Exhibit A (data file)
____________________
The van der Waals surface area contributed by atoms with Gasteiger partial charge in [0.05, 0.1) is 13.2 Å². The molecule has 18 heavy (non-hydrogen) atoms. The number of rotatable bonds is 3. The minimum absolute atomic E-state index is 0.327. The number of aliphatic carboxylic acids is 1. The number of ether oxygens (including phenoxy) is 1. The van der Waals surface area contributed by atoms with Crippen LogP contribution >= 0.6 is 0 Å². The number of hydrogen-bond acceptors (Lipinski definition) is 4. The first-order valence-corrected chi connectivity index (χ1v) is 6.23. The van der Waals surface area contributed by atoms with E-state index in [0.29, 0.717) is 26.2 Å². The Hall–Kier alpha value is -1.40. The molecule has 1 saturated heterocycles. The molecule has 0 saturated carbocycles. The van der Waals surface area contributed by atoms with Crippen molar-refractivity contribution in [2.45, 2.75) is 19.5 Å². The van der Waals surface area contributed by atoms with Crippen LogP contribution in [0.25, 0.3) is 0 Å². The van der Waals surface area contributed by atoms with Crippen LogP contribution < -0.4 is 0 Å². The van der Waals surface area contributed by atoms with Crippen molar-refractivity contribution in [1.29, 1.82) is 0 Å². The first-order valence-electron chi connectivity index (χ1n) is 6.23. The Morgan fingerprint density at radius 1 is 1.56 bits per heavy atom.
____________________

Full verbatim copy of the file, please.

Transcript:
The van der Waals surface area contributed by atoms with Gasteiger partial charge in [0.05, 0.1) is 13.2 Å². The molecule has 18 heavy (non-hydrogen) atoms. The number of rotatable bonds is 3. The minimum absolute atomic E-state index is 0.327. The number of aliphatic carboxylic acids is 1. The number of ether oxygens (including phenoxy) is 1. The van der Waals surface area contributed by atoms with Crippen LogP contribution >= 0.6 is 0 Å². The number of hydrogen-bond acceptors (Lipinski definition) is 4. The first-order valence-corrected chi connectivity index (χ1v) is 6.23. The van der Waals surface area contributed by atoms with E-state index in [0.29, 0.717) is 26.2 Å². The Hall–Kier alpha value is -1.40. The molecule has 1 saturated heterocycles. The molecule has 0 saturated carbocycles. The van der Waals surface area contributed by atoms with Crippen molar-refractivity contribution in [2.45, 2.75) is 19.5 Å². The van der Waals surface area contributed by atoms with Crippen LogP contribution in [0.25, 0.3) is 0 Å². The van der Waals surface area contributed by atoms with Crippen LogP contribution < -0.4 is 0 Å². The van der Waals surface area contributed by atoms with Crippen molar-refractivity contribution in [1.29, 1.82) is 0 Å². The first-order valence-electron chi connectivity index (χ1n) is 6.23. The Morgan fingerprint density at radius 1 is 1.56 bits per heavy atom.